Jay Newt: Brooklyn is Watching is about “cultural colonialism,” marketing, the attention economy, critique, dialog, power-relationships, and the difference between potential and actual with four parts spanning the virtual, 3d space of Second Life, the two dimensional “traditional” Internet and the ultimate hipster mothership, Williamsburg, Brooklyn. It is an artwork, an entertainment product, a venue for critical dialog and a marketing vehicle. It also will be a hell of a lot of fun.

Bettina Tizzy: Who is Jay Newt in Real Life and what are you all about?

Jay Newt: I am a painter mostly. Born in Kansas... moved to NYC in 1997 to get my MFA in painting at Parsons. I first found out about Second Life from Rubaiyat Shatner - who I met at a College Art Association conference. He told me about it and I got in world - this was about 2 years ago - and I immediately had this feeling on the back of my neck like "oh my god this going to be huge." It was like the Internet was in 1994... just about to break out.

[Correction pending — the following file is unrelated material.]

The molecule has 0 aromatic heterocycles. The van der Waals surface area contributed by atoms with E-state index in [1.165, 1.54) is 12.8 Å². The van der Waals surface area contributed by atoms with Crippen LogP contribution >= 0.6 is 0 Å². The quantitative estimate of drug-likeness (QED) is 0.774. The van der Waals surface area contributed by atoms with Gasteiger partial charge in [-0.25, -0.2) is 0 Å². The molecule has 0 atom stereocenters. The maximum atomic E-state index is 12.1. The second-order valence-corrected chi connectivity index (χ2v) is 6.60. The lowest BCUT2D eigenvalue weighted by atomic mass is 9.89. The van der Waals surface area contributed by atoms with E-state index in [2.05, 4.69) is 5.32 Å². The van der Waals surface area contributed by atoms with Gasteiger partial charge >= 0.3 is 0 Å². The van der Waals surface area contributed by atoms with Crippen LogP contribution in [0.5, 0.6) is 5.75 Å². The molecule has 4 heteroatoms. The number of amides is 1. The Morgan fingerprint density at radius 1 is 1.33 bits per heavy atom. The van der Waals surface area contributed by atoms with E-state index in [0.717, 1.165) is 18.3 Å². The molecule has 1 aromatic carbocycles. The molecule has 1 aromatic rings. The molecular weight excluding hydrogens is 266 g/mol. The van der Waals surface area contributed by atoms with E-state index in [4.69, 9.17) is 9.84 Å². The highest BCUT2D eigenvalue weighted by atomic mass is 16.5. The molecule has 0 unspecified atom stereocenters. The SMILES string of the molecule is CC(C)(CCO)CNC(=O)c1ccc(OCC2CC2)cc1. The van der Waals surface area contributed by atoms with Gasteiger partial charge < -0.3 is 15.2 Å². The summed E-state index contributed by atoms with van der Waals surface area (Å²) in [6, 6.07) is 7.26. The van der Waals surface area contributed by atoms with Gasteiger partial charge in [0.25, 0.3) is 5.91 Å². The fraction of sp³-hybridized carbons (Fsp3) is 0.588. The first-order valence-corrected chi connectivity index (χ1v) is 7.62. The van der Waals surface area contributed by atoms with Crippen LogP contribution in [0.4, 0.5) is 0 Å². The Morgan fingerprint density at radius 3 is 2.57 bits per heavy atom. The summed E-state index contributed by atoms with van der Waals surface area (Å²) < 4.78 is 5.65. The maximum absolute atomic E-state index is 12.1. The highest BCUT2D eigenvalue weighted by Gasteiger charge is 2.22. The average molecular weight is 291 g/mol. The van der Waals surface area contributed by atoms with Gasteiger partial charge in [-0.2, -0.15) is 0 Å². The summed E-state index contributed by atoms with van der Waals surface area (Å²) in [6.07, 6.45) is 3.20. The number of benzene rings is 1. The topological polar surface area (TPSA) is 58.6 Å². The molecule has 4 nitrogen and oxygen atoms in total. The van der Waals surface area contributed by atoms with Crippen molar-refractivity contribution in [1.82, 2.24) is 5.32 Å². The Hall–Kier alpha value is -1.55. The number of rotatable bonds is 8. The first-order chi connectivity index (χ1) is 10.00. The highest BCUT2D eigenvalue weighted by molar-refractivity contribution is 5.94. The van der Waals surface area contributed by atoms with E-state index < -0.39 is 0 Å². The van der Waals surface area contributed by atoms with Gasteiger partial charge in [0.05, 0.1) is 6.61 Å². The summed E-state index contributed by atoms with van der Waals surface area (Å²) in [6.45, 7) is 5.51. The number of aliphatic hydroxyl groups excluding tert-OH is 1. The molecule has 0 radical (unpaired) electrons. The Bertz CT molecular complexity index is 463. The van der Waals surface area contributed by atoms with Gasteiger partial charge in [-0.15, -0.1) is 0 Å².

I got involved in Ars Virtua - one of the early "serious" virtual art galleries - helping curate some things and sitting on the board that selected artists in residence, and then that gallery gave me a virtual show, which was really when I got more emotionally involved.

Jay Newt: Jack the Pelican Presents has been around for about five years. It's a gallery run by Don Carrol who has been an artist and an art critic for years. JTPP has an international reputation. When I had an artist residency in Holland, I was amazed that people had heard of this Brooklyn gallery that is a few blocks from my studio, and the same thing happened when I visited London. It's got a better rep in Europe than it does across the East River in Manhattan.

Bettina Tizzy: ... and your own art? What is it all about?

Jay Newt: I make paintings, and do events. The paintings are of stuffed animals, spaceships and fursuiters. The events have, up to now, been artworld-furry world combined happenings, like the "fursuit portrait paintoff' which I've done in Rotterdam, Brooklyn and Kansas City.

Bettina Tizzy: Are you a furry?

Jay Newt: I'm not. I call myself a "fan of the fandom." One of my furry friends calls me a "meta furry." I am fascinated and delighted by furries, partly cause I just don't quite get it and never will.

Bettina Tizzy: How close to your original idea is "Brooklyn is Watching?"

Jay Newt: It really is very close. Boris Kizelshteyn built everything just like I drew it.